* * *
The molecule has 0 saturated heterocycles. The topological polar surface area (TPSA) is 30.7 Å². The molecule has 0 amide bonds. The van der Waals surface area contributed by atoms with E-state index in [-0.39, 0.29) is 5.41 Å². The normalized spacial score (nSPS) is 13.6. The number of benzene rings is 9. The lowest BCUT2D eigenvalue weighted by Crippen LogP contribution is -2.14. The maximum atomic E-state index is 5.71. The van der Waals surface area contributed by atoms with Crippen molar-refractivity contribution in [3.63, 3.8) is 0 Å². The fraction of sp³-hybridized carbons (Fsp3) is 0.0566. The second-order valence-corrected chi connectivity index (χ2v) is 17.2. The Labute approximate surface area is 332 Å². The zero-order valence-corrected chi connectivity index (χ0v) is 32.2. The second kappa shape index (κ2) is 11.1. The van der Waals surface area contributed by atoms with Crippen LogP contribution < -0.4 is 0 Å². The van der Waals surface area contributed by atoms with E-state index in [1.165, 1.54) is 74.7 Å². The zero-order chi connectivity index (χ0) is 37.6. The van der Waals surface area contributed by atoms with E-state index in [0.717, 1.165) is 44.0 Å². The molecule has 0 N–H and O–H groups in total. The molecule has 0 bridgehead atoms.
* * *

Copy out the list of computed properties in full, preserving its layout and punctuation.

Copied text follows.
The molecule has 0 saturated heterocycles. The topological polar surface area (TPSA) is 30.7 Å². The molecule has 0 amide bonds. The van der Waals surface area contributed by atoms with E-state index in [-0.39, 0.29) is 5.41 Å². The normalized spacial score (nSPS) is 13.6. The number of benzene rings is 9. The lowest BCUT2D eigenvalue weighted by Crippen LogP contribution is -2.14. The maximum atomic E-state index is 5.71. The van der Waals surface area contributed by atoms with Crippen molar-refractivity contribution in [3.63, 3.8) is 0 Å². The fraction of sp³-hybridized carbons (Fsp3) is 0.0566. The second-order valence-corrected chi connectivity index (χ2v) is 17.2. The Labute approximate surface area is 332 Å². The zero-order valence-corrected chi connectivity index (χ0v) is 32.2. The second kappa shape index (κ2) is 11.1. The van der Waals surface area contributed by atoms with Crippen LogP contribution < -0.4 is 0 Å². The van der Waals surface area contributed by atoms with E-state index in [1.165, 1.54) is 74.7 Å². The zero-order chi connectivity index (χ0) is 37.6. The van der Waals surface area contributed by atoms with E-state index in [0.717, 1.165) is 44.0 Å². The molecule has 0 N–H and O–H groups in total. The molecule has 0 bridgehead atoms.